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NOAA’s growing weather observations database goes into full operations

Meteorological Assimilation Data Ingest System harnesses more than 64,000 sources of data

More robust observational data gives weather forecasters better information to develop a forecast. But data from so many different sources – 64,000 – is not easily integrated. That’s where scientists at NOAA’s Earth System Research Laboratory came in to develop the system called the Meteorological Assimilation Data Ingest System (MADIS) to make this wealth of data more accessible and usable.  This research project successfully transitioned into operations by NOAA’s National Weather Service in late January. It is another example of NOAA’s work to strengthen the effectiveness of the National Weather Service to provide environmental intelligence to communities and businesses, enabling them to become ready, responsive and resilient in the face of extreme weather, water and climate events.

Rivers in the sky

Yes, there are rivers in the sky!  Atmospheric rivers, to be exact, are narrow bands of moisture that regularly form above the Pacific Ocean and flow towards North America’s west coast, drenching it in rain and packing it with snow.   These rivers, which transport more water than the Amazon or the Mississippi, have a far-reaching impact - even on the food you may be eating today.

With this week’s  January 14 sailing of NOAA’s largest ship, the Ronald H. Brown, a major investigation of atmospheric rivers named CalWater 2015 is now underway.

Energy Department Announces $2.5 Million to Improve Wind Forecasting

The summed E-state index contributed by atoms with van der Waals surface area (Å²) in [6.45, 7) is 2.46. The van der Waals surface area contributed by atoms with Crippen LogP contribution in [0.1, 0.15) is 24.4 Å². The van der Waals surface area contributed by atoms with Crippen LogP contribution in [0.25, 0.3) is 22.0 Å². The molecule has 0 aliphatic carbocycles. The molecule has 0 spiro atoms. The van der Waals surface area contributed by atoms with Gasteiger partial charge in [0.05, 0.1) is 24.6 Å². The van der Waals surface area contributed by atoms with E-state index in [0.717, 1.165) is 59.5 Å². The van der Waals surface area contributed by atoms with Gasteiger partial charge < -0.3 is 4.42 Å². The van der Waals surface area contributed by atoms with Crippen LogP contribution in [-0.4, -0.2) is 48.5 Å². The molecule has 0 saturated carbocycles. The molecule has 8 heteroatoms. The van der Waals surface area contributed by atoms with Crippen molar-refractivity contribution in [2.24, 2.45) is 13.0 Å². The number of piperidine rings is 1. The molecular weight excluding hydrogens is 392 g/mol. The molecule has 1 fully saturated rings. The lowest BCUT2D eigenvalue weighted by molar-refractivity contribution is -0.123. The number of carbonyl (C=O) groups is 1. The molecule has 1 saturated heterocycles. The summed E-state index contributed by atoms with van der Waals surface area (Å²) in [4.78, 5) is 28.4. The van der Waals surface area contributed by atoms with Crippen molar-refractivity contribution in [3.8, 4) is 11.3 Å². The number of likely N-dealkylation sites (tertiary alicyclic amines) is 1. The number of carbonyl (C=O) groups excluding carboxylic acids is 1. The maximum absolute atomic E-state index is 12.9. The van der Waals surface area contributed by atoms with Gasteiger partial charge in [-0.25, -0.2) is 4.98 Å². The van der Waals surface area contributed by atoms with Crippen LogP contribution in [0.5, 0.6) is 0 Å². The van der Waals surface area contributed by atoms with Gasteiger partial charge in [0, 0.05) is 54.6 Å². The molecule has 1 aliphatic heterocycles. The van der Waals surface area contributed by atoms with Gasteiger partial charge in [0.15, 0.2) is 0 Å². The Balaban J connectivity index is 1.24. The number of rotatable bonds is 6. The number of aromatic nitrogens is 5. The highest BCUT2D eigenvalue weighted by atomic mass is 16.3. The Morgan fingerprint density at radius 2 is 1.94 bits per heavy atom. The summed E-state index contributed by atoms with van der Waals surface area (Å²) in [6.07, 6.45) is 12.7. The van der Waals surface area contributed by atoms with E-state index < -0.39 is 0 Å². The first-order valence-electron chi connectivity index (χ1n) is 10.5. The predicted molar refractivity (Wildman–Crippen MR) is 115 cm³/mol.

The Energy Department today announced $2.5 million for a new project to research the atmospheric processes that generate wind in mountain-valley regions. This in-depth research, conducted by Vaisala of Louisville, Colorado, will be used to improve the wind industry’s weather models for short-term wind forecasts, especially for those issued less than 15 hours in advance. With access to better forecasts, wind energy plant operators and industry professionals can ensure wind turbines operate closer to maximum capacity, leading to lower energy costs for consumers.

Researchers offer new insights into predicting future droughts in California

Natural cycles, sea surface temperatures found to be main drivers in ongoing event

According to a new NOAA-sponsored study, natural oceanic and atmospheric patterns are the primary drivers behind California's ongoing drought. A high pressure ridge off the West Coast (typical of historic droughts) prevailed for three winters, blocking important wet season storms, with ocean surface temperature patterns making such a ridge much more likely. Typically, the winter season in California provides the state with a majority of its annual snow and rainfall that replenish water supplies for communities and ecosystems.

NOAA scientists to share research and resiliency tools at international climate meeting

Presentations by Amanda McCarty and Libby Jewett to be web-streamed live from Lima, Peru